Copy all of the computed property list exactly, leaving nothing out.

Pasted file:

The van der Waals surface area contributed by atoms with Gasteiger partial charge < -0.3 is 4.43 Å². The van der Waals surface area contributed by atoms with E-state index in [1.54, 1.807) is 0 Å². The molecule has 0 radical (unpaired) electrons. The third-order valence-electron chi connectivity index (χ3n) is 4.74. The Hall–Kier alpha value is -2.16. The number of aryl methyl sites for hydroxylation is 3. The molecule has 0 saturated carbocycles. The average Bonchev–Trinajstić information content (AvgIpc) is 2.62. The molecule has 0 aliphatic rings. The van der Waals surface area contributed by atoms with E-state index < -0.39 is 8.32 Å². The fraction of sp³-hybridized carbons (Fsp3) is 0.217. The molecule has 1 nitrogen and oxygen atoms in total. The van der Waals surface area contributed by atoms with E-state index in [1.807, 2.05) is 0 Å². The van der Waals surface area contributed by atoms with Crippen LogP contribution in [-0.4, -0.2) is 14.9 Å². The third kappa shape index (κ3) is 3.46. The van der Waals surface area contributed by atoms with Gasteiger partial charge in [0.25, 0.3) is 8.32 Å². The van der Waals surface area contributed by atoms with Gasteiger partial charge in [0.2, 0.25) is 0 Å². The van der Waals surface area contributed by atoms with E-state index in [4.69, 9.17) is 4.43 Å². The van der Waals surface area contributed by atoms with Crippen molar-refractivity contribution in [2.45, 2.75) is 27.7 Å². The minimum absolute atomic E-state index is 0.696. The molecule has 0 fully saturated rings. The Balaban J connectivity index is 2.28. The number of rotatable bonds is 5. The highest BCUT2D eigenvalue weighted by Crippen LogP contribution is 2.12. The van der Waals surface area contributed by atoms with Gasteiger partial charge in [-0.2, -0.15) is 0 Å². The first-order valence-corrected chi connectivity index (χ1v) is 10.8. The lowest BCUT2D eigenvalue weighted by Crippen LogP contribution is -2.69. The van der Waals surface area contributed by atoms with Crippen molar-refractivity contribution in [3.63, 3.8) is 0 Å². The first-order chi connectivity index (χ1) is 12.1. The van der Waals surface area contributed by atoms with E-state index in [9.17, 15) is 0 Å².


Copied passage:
The van der Waals surface area contributed by atoms with Gasteiger partial charge < -0.3 is 4.43 Å². The van der Waals surface area contributed by atoms with E-state index in [1.54, 1.807) is 0 Å². The molecule has 0 radical (unpaired) electrons. The third-order valence-electron chi connectivity index (χ3n) is 4.74. The Hall–Kier alpha value is -2.16. The number of aryl methyl sites for hydroxylation is 3. The molecule has 0 saturated carbocycles. The average Bonchev–Trinajstić information content (AvgIpc) is 2.62. The molecule has 0 aliphatic rings. The van der Waals surface area contributed by atoms with E-state index < -0.39 is 8.32 Å². The fraction of sp³-hybridized carbons (Fsp3) is 0.217. The molecule has 1 nitrogen and oxygen atoms in total. The van der Waals surface area contributed by atoms with E-state index in [1.807, 2.05) is 0 Å². The van der Waals surface area contributed by atoms with Crippen LogP contribution in [-0.4, -0.2) is 14.9 Å². The third kappa shape index (κ3) is 3.46. The van der Waals surface area contributed by atoms with Gasteiger partial charge in [0.25, 0.3) is 8.32 Å². The van der Waals surface area contributed by atoms with Gasteiger partial charge in [0.2, 0.25) is 0 Å². The van der Waals surface area contributed by atoms with E-state index in [4.69, 9.17) is 4.43 Å². The van der Waals surface area contributed by atoms with Crippen molar-refractivity contribution in [2.45, 2.75) is 27.7 Å². The minimum absolute atomic E-state index is 0.696. The molecule has 0 fully saturated rings. The Balaban J connectivity index is 2.28. The number of rotatable bonds is 5. The highest BCUT2D eigenvalue weighted by Crippen LogP contribution is 2.12. The van der Waals surface area contributed by atoms with Gasteiger partial charge in [-0.2, -0.15) is 0 Å². The first-order valence-corrected chi connectivity index (χ1v) is 10.8. The lowest BCUT2D eigenvalue weighted by Crippen LogP contribution is -2.69. The van der Waals surface area contributed by atoms with Crippen molar-refractivity contribution in [3.63, 3.8) is 0 Å². The first-order chi connectivity index (χ1) is 12.1. The van der Waals surface area contributed by atoms with E-state index in [9.17, 15) is 0 Å².